With day one done at Inspirefest 2015, we round up some of the highlights from history to present day, and from young and old.
Accenture research highlights Inspirefest’s purpose
In essence, Inspirefest kicked off not in the grand surrounds of the Bord Gáis Energy Theatre but in the nearby offices of Accenture Ireland, where research in conjunction with Silicon Republic’s Women Invent campaign was launched at a breakfast event.
While Inspirefest attendees were filing in for registration, Accenture’s report highlighted the very reasoning behind the event, noting the lack of high-profile female role models in STEM as an issue impacting young women’s early career and education choices.
The history of women in technology
Back in the Bord Gáis Energy Theatre, the keynotes had begun, starting with the Lessons from History session where Kathy Kleiman, historian and co-producer of The Computers highlighted the amazing – but often untold – history of women in technology.
Leadership advice from women at the top of their game
From past to present, historical keynotes were followed up with a panel discussion on Lessons in Leadership, offering advice from leading women in science and technology. One of the audience favourites was Bethany Mayer, president and CEO of Ixia.
Despite having a long-running career that has taken in radar-absorbing materials on aircraft, early mobile computers (AKA laptops), work at Apple and “building the Internet” with Cisco, Mayer still had to think long and hard before taking on the top job at the network-monitoring specialist.
“It was a very hard decision for me personally,” she said, amid a frank discussion on ‘imposter syndrome’.
A workplace and workforce for the 21st century
In a panel focused on the concept of a 21st-century workforce, Fionnuala Meehan, director of SMB sales EMEA for Google, spoke about the critical need for social encouragement and the importance of self-perception in encouraging girls to pursue careers in STEM, referring to a 2014 Google white paper entitled Women Who Choose Computer Science – What Really Matters.
Diversity in STEM needs innovation
Closing the morning sessions was Fidelity Investments CTO Steve Neff, who warned of the worsening diversity problem in STEM in the US. With a keynote titled Innovation through Diversity, Neff’s closing statement followed the format of the day by flipping the script on this very idea, declaring that while innovation in STEM needs diversity, diversity in STEM needs innovation.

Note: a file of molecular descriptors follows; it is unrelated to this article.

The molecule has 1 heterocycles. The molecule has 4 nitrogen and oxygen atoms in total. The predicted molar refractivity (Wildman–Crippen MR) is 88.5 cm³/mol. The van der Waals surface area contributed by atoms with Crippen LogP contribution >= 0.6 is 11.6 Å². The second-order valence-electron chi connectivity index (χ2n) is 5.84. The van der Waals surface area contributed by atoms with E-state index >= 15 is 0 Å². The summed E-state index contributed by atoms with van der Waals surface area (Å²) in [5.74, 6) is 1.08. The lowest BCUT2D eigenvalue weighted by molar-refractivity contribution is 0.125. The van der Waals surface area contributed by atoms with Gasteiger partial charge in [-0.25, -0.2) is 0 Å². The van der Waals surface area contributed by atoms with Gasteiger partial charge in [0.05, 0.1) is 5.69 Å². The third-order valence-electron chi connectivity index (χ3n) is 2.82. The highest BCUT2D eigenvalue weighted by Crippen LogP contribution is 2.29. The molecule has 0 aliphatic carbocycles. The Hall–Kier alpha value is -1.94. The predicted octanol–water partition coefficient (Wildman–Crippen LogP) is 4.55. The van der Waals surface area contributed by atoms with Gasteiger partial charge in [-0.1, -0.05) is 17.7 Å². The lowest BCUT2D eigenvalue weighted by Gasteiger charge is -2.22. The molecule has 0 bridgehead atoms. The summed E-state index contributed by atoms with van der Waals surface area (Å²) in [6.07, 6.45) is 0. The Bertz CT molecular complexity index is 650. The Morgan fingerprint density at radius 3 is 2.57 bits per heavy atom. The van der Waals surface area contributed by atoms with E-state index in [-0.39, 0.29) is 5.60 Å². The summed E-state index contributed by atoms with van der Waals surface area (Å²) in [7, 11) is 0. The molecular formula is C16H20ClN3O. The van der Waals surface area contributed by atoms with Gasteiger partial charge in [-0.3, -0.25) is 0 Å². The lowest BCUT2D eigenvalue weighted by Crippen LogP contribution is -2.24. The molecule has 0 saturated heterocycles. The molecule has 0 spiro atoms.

Motivation from the next generation
The afternoon sessions at Inspirefest included speakers aged from 10 to 80, inviting attendees back into the auditorium to witness new businesses being launched by EU Digital Girl of the Year 2014 Lauren Boyle and teen Google Science Fair 2014 winners Émer Hickey and Ciara Judge (who joined us remotely from MIT). Boyle and Hickey were then joined by Anne-Marie Imafidon, founder of Stemettes and herself an early achiever, to share the wealth of experience and advice they have accrued despite their young ages.
Citizen science and the space programme
It may surprise you to know that Ariel Waldman, founder of Space Hack Day and Spacehack.org, has no official astrophysics or engineering background. Motivated by a passionate interest in space exploration, Waldman found herself working for NASA and then moving on to bring space exploration to the people.
Irish space race launched by Prof Susan McKenna Lawlor
The biggest surprise of the first day of Inspirefest came during the panel discussion involving space-tech experts Ariel Waldman, Dr Lucy Rogers, Leo Enright and Prof Susan McKenna-Lawlor. As founder and MD of Space Technology Ireland, McKenna-Lawlor impressed the crowd with her keynote on the mission-critical technology her company supplied for the ESA’s pioneering Rosetta mission. Apparently, being part of an international team who successfully landed a probe on a comet is not enough for McKenna-Lawlor, who announced her intentions to launch an Irish spacecraft to an enthusiastic and supportive audience.
Well-behaved women rarely make history
‘Well-behaved women rarely make history’ were the closing words of Dame Jocelyn Bell Burnell’s headline keynote, borrowed from historian Laurel Thatcher Ulrich, and there is no doubt that this pioneering astrophysicist has secured her place in the annals of science history. Generations to come will be hearing about Dame Bell Burnell, who took on – and excelled at – a career in astrophysics, fighting prejudice at every turn.
Inspirefest 2015 is Silicon Republic’s international event running 18-20 June in Dublin, connecting sci-tech professionals passionate about the future of STEM with fresh perspectives on leadership, innovation and diversity.
Buy your tickets now!